Gerry Canavan

the smartest kid on earth

Posts Tagged ‘sitcoms

Writing Your Sitcom Pilot

leave a comment »

The Scene Where the Sexy Female Lead Is Caught Naked.

How exactly your female lead will end up unintentionally naked is up to you, but bear in mind that the situation will reveal a great deal about the kind of sexy young woman she is…

Written by gerrycanavan

January 5, 2011 at 3:05 pm

Nothing Can Save Us Now

leave a comment »

* In the spirit of Lost 1967, Lost the Sitcom.

* The stimulus worked; it just wasn’t big enough.

* Terrible people saying terrible things: How the GOP’s deregulatory health-care solution would just make things worse.

* By the time you read this, the 39-year-old Ford will either be a serious candidate for the Senate seat (with his eye on the White House) or a footnote in New York’s long history of oddball and carpetbagger campaigns. But more interesting than Ford himself are the characters egging him on: Mayor Michael Bloomberg, pollster Douglas Schoen, and Joe Trippi, the Internet-politics whiz who ran Howard Dean’s and John Edwards’ presidential campaigns. These men and others represent a kind of perpetual, recurring dream in American politics that some sort of Brand X candidate or third party, transcending all known partisan divides, will emerge. Ford was merely the latest vessel for this fantasy. Via Ezra Klein, who posits Evan Bayh as the next vessel after Ford.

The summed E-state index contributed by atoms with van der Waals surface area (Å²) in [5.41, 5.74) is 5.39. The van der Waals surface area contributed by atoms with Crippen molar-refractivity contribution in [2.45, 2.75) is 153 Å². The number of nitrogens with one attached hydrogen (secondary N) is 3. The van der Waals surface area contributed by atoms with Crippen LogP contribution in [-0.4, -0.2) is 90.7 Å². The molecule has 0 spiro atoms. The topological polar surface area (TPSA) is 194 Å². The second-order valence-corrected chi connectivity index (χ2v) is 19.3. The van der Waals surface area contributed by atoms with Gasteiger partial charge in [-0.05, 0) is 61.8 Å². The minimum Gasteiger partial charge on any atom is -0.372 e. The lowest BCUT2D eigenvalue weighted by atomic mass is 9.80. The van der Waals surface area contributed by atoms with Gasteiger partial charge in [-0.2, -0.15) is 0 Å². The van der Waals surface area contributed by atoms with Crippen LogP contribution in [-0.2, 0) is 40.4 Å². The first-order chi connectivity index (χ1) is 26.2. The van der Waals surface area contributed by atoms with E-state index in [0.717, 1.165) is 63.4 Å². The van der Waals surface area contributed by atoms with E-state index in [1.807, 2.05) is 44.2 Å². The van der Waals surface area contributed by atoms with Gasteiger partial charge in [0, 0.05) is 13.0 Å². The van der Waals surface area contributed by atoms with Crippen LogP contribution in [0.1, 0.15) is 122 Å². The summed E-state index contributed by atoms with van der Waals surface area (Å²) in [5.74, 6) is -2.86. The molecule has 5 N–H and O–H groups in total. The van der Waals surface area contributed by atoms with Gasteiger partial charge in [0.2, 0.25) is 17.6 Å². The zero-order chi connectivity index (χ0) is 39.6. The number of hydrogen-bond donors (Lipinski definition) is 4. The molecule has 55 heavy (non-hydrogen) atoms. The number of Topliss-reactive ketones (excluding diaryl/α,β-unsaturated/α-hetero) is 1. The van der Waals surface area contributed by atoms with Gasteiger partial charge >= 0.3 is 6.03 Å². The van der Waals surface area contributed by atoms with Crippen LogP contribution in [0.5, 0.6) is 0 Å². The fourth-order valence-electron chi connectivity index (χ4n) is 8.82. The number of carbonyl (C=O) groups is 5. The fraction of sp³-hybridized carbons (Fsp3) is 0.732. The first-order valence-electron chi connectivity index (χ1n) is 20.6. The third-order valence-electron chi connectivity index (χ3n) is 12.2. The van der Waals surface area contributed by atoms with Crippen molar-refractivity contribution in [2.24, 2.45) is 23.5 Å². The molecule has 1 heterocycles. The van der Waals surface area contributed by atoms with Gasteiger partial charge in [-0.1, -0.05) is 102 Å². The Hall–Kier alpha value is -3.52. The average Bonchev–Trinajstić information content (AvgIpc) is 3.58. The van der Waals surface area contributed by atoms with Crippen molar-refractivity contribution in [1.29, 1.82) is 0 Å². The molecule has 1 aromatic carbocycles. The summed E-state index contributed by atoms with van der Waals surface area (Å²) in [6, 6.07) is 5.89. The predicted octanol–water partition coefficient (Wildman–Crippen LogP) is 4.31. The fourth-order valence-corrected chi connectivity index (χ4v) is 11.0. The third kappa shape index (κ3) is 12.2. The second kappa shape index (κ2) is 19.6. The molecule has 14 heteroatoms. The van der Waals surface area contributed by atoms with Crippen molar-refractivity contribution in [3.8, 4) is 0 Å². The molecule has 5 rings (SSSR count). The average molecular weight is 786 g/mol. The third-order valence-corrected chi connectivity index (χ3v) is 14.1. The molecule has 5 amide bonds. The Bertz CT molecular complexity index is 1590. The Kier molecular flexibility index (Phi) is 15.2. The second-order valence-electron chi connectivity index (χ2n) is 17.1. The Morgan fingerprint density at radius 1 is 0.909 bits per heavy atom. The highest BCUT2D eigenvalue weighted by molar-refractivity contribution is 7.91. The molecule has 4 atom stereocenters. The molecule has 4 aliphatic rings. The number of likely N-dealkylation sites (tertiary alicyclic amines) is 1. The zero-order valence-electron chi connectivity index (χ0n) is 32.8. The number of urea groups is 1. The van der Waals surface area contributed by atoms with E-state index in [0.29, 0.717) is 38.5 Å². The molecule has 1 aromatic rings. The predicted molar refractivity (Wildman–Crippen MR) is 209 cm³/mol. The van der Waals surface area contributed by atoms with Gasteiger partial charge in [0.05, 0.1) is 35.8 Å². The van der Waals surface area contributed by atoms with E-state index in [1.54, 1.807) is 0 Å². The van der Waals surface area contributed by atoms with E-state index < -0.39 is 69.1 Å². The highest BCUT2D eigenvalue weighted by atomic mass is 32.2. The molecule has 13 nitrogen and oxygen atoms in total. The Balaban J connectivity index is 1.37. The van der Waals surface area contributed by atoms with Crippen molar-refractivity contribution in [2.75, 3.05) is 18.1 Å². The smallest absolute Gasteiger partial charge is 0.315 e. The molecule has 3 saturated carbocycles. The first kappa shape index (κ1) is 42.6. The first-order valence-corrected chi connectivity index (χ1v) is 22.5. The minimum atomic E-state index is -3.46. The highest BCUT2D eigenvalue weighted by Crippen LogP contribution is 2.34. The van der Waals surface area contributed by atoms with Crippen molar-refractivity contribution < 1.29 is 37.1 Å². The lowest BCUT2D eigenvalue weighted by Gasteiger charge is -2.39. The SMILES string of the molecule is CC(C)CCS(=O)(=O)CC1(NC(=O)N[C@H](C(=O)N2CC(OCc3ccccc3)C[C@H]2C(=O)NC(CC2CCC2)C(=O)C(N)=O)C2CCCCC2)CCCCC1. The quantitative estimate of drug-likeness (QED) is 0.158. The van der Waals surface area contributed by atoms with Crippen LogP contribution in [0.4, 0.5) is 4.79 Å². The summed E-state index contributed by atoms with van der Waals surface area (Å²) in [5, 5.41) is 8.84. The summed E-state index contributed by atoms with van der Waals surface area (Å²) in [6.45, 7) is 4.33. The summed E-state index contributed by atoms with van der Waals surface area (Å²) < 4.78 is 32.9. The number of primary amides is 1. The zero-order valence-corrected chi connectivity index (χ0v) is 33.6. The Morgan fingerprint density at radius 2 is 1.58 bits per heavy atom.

* Breaking: Voters don’t make rational decisions. (Via Barker.)

Human groups are unusual among primates in that our leaders are often democratically selected. Faces affect hiring decisions and could influence voting behavior. Here, we show that facial appearance has important effects on choice of leader. We show that differences in facial shape alone between candidates can predict who wins or loses in an election (Study 1) and that changing context from war time to peace time can affect which face receives the most votes (Study 2). Our studies highlight the role of face shape in voting behavior and the role of personal attributions in face perception. We also show that there may be no general characteristics of faces that can win votes, demonstrating that face traits and information about the environment interact in choice of leader.